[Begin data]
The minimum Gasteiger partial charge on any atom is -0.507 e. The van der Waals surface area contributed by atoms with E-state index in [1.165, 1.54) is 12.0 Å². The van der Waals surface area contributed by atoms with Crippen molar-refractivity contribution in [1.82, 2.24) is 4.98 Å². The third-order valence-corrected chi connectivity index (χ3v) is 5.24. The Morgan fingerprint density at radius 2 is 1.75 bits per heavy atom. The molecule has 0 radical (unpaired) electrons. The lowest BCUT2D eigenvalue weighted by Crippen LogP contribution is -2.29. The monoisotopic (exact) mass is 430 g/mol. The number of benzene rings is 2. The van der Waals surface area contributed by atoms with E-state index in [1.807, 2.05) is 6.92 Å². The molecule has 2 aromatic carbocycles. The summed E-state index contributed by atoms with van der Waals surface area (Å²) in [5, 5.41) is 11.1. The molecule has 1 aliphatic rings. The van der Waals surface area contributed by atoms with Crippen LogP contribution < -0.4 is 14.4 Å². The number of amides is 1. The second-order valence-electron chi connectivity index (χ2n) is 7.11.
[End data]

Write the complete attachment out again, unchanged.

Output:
The minimum Gasteiger partial charge on any atom is -0.507 e. The van der Waals surface area contributed by atoms with E-state index in [1.165, 1.54) is 12.0 Å². The van der Waals surface area contributed by atoms with Crippen molar-refractivity contribution in [1.82, 2.24) is 4.98 Å². The third-order valence-corrected chi connectivity index (χ3v) is 5.24. The Morgan fingerprint density at radius 2 is 1.75 bits per heavy atom. The molecule has 0 radical (unpaired) electrons. The lowest BCUT2D eigenvalue weighted by Crippen LogP contribution is -2.29. The monoisotopic (exact) mass is 430 g/mol. The number of benzene rings is 2. The van der Waals surface area contributed by atoms with E-state index in [1.807, 2.05) is 6.92 Å². The molecule has 2 aromatic carbocycles. The summed E-state index contributed by atoms with van der Waals surface area (Å²) in [5, 5.41) is 11.1. The molecule has 1 aliphatic rings. The van der Waals surface area contributed by atoms with Crippen LogP contribution < -0.4 is 14.4 Å². The number of amides is 1. The second-order valence-electron chi connectivity index (χ2n) is 7.11.